1. What is a child psychiatrist and what do they do?
A psychiatrist is a physician (i.e a graduate of a medical school) who is trained to evaluate, diagnose and treat psychiatric conditions. Psychiatric disorders are a deviation from normal behavior and emotional, or thinking process. Since many physical health issues can cause or complicate emotions and behaviors, training in medical school and other branches of medicine gives the psychiatrist the advantage of taking in considerable physical aspects of the person’s suffering. A psychiatrist will then prescribe appropriate medication (if needed). Although they typically do not conduct psychotherapy (talk therapy.) Psychiatrists are trained in those therapies and apply their knowledge of them to appointments when needed. They then communicate and coordinate with other professionals involved in the patients care.
Child psychiatrists are trained in general psychiatry, then they spend two more years training in the psychiatric care of children. Psychiatrist study developmental and neurological aspects of children's health and are followed by applying more age appropriate tools in diagnosis and treatment of psychiatric disorders in children and adolescents.
2. What is the difference between a therapist, counselor, psychologist and a psychiatrist?
Therapists and counselors are professionals who are trained in the field of psychology, which is a field dedicated to the study of behavior and emotions. They look at every individual as unique, trying to apply their knowledge of the mind into understanding the relationship between the person and their environment.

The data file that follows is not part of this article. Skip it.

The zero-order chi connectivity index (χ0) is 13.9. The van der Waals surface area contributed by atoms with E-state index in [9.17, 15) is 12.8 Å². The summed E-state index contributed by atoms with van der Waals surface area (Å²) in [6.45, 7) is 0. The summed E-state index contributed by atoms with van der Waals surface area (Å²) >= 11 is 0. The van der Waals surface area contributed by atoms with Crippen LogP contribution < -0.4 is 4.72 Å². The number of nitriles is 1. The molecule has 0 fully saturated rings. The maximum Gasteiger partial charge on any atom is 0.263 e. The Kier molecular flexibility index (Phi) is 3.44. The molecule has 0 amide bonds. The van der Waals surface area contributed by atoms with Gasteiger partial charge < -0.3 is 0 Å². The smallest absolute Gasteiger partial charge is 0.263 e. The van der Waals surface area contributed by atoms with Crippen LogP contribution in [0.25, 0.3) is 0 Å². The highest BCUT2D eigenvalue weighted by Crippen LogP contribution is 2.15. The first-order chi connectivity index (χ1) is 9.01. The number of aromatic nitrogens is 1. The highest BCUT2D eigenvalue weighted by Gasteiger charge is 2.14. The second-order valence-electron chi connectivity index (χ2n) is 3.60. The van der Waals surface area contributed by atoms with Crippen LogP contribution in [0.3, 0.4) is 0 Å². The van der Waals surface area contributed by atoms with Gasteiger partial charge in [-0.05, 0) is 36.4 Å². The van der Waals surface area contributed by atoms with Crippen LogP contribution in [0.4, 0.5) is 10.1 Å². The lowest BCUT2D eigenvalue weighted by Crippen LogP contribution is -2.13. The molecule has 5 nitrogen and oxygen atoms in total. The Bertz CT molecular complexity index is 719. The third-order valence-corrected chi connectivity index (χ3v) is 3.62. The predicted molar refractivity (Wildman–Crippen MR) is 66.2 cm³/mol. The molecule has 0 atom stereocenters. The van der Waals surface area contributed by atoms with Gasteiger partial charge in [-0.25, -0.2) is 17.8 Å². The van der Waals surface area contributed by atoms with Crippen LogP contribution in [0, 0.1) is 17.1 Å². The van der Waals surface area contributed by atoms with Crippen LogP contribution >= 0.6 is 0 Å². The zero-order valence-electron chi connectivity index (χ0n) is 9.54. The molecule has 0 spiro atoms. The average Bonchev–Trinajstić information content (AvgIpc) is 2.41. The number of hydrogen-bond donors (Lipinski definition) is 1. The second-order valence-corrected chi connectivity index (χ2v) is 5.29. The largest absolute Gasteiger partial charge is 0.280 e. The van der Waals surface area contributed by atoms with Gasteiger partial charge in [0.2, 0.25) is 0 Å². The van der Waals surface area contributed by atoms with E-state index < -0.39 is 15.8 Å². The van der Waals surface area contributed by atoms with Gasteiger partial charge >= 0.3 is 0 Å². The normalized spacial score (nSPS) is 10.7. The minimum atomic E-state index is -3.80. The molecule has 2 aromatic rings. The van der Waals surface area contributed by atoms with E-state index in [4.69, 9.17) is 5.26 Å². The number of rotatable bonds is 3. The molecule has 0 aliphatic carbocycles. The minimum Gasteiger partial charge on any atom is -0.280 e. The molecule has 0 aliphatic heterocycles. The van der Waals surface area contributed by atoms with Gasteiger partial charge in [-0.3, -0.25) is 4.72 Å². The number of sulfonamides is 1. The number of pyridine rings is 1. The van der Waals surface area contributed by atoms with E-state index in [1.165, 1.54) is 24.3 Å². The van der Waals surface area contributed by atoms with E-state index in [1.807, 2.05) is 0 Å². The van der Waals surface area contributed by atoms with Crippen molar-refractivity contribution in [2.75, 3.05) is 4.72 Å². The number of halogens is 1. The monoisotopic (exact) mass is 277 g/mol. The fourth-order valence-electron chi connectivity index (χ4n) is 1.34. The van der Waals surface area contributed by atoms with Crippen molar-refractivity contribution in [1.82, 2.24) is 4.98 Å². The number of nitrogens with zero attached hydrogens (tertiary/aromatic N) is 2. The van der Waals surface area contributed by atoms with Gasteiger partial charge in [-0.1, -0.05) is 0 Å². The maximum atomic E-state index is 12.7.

Both psychiatrists and psychologists refer to each other when necessary, to help a person with their suffering. Psychologists do not (in general) prescribe medications, psychiatrists do. A psychologist assess testing to diagnose mental, emotional and behavioral disorders. A psychiatrist is a medical doctor that evaluates a patients mental health and typically see's them long-term.
3. How does a child psychiatrist evaluate my child?
The essential task of a child psychiatrist is to assist families in their attempt to understand whether their child is displaying normal (or some sort of normal variation) behaviors/emotions, or he/she is suffering from a clinical disorder that is known to have specific course and treatment. By interviewing the child, the parents, and communicating with school, the psychiatrist will establish an understanding of what might be going on. He/she will then proceed with necessary tests (labs, Xray, psychological testing etc.) to further confirm that initial impression, then explain the findings to the family and suggest treatments based on established medical practices and evidence for a state of the art approach to the problem.